A Kathmandu academy preserves Tibetan culture while preparing students for life in the modern world.
Story and photos by John April
Mingmar Lhamo is a mother of two living in a quiet neighborhood on the outskirts of Kathmandu, capital of the tiny Himalayan nation of Nepal sandwiched between India and China. Her people are Sherpa, an ethnic group from eastern Tibet that settled in the mountainous regions of Nepal hundreds of years ago, before Nepal was a country. When Mingmar Lhamo’s husband died eight years ago, she quit the poor plot of land they’d been farming in the remote Solukhumbu district—famous as the location of Mount Everest—for the capital, hoping to find good schools for her 17-year-old daughter, Passi and son Mingmar, 15, as well as better paying work.
Many of Nepal’s public schools offer a good education; however, few teach the Tibetan language, and Tibet’s cultural aspects are neglected entirely. While the country’s Tibetan schools preserve language and culture, the standard of education is generally poor. Mingmar Lhamo was fortunate enough to place her children at the Manjughoksha Academy, established in 1995, a kindergarten through 10th year private school that serves underprivileged children from Nepal’s mountainous frontier regions whose residents have close cultural and religious links with Tibetans.
The Manjughoksha Academy is the brainchild of three seasoned educators: Doma Yangkyi, a former Tibetan school teacher and registered nurse; Sonam Choten, a former private school teacher; and Gyanje Hishi, a former employee at the Tibet House, the Dalai Lama’s cultural center in New Delhi. Each witnessed firsthand the poor quality of education being received by underprivileged Tibetans in Nepal, knew how expensive and complicated sending children to school in India could be, and felt that, in the system at the time, Tibetan culture was being lost. To bypass these problems, they founded a new school with two objectives: to impart a modern education and to safeguard Tibetan language, culture and traditions.
Other than the Tibetan and Nepali language classes, all courses at the Manjughoksha Academy are taught in English. “This is what differentiates our school from other options,” Choten says. “English is the most relevant language for a modern education.”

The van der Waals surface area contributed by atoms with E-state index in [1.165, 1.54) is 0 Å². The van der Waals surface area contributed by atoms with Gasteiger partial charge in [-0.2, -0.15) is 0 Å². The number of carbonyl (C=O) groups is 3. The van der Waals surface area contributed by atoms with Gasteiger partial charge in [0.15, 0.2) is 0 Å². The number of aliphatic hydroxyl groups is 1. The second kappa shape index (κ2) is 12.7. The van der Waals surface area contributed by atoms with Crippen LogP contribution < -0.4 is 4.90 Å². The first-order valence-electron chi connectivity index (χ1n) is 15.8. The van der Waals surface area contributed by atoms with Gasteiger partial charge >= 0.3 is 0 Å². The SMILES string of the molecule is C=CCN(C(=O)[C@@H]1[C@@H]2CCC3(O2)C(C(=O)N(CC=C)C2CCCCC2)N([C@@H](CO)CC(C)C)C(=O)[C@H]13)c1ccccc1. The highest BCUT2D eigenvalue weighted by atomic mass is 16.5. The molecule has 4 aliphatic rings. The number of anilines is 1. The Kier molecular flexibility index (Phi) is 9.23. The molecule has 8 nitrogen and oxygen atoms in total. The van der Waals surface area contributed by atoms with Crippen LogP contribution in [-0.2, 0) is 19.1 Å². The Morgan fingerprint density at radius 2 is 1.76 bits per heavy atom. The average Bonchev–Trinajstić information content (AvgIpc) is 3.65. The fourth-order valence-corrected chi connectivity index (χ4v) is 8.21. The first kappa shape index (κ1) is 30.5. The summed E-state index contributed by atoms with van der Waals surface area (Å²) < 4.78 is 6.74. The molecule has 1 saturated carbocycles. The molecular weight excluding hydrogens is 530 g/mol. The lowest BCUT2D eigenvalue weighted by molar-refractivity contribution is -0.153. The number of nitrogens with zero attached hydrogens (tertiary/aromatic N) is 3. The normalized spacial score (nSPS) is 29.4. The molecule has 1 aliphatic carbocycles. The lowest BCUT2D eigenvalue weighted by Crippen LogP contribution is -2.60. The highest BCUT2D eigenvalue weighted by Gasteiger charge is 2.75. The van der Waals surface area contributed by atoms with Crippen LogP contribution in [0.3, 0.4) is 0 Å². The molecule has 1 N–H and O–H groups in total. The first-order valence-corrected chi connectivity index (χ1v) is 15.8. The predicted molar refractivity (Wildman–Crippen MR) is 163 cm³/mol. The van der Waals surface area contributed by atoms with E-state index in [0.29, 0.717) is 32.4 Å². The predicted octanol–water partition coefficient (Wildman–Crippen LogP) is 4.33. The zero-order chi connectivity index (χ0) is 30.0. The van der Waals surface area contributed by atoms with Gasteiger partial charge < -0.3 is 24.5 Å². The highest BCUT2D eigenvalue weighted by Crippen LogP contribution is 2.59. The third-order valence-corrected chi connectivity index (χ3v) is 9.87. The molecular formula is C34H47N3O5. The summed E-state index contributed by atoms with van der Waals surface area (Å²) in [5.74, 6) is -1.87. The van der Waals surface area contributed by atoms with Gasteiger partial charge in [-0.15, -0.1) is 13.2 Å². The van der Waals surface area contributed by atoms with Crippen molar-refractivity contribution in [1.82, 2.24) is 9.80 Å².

The curriculum at the Manjughoksha Academy is on par with Nepal’s finest public schools and includes English, science, math, environmental and social studies, accounting, health science, morality and information technology. Extracurricular activities include art, sports, music, dance and debate. Mingmar Sherpa and his sister agree that math is their favorite subject, but after school he prefers soccer; she, basketball.
Classes meet 5½ days per week for all but one month in the year. Full days begin at 9 a.m. and end at 3 p.m. (4 p.m. for seniors). Thirty full-time teachers preside over more than 400 students. Part-time foreign volunteer educators offer extracurricular courses. About half the students come from the country’s more remote areas and are therefore boarders living year-round in on-site dormitories. The other half commutes daily from in and around Kathmandu. Uniforms are compulsory. Twenty-one staff members manage the physical plant, including a dining hall that serves meals year round. A physician attends to the students three times a month. Each student undergoes an annual physical exam. Boarder tuition is between 80,531 and 100,076 Nepali rupees (NR) per year, depending on class level. Commuter tuition is between 54,638 and 72,344 NR, which includes bus service and lunch.